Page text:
Sadly the 42DA8 also falls prey to another vintage LCD problem: motion blur. Panning around the landscape as far as the stupidly limited camera will let you in PS3 flop ”Haze”, for instance, results in some quite obvious trails behind sharp edges, while the occasional moments of fast action lose resolution.
In the 42DA8’s favour is the exceptional vitality and aggression of its colours, which really explode of the screen. Its HD pictures also look superbly sharp when they’re relatively static (and thus unaffected by the set’s motion blur issue), and there’s very little trouble from such video nasties as dot crawl, grain and colour bloom.
The 42DA8’s standard definition pictures generally deserve praise too, as DynaPix does a better job than most processing engines of upscaling standard def sources to fit the screen’s HD Ready resolution. Noticeable extra detailing and sharpness gets added without the sort of video noise side effects so common on many rival models.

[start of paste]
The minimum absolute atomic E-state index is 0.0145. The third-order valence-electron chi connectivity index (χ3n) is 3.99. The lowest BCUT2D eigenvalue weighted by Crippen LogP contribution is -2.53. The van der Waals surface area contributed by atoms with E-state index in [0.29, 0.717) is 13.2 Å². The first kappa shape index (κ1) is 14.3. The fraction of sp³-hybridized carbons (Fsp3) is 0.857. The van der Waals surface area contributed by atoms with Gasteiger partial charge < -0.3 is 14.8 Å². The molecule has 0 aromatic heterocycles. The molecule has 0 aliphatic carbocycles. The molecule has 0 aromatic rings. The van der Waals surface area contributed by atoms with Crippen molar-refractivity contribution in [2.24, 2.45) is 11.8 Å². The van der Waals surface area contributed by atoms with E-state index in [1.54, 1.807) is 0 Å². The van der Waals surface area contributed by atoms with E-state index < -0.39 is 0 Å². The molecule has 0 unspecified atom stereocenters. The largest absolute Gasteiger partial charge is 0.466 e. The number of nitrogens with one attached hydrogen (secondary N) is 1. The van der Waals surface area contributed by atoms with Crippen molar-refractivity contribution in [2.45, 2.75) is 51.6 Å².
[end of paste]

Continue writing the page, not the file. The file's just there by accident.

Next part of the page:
The final entry in the 42DA8’s plus column is its sound. Those Oblique Cone speakers really do perform a cut above the flat TV norm, producing slightly more dynamic range, soundstage width, clarity and sheer volume than many of their peers.
Although hardly expensive for a flat 42in TV, the 42DA8 just doesn’t manage to sparkle in any department. Fundamentally average.
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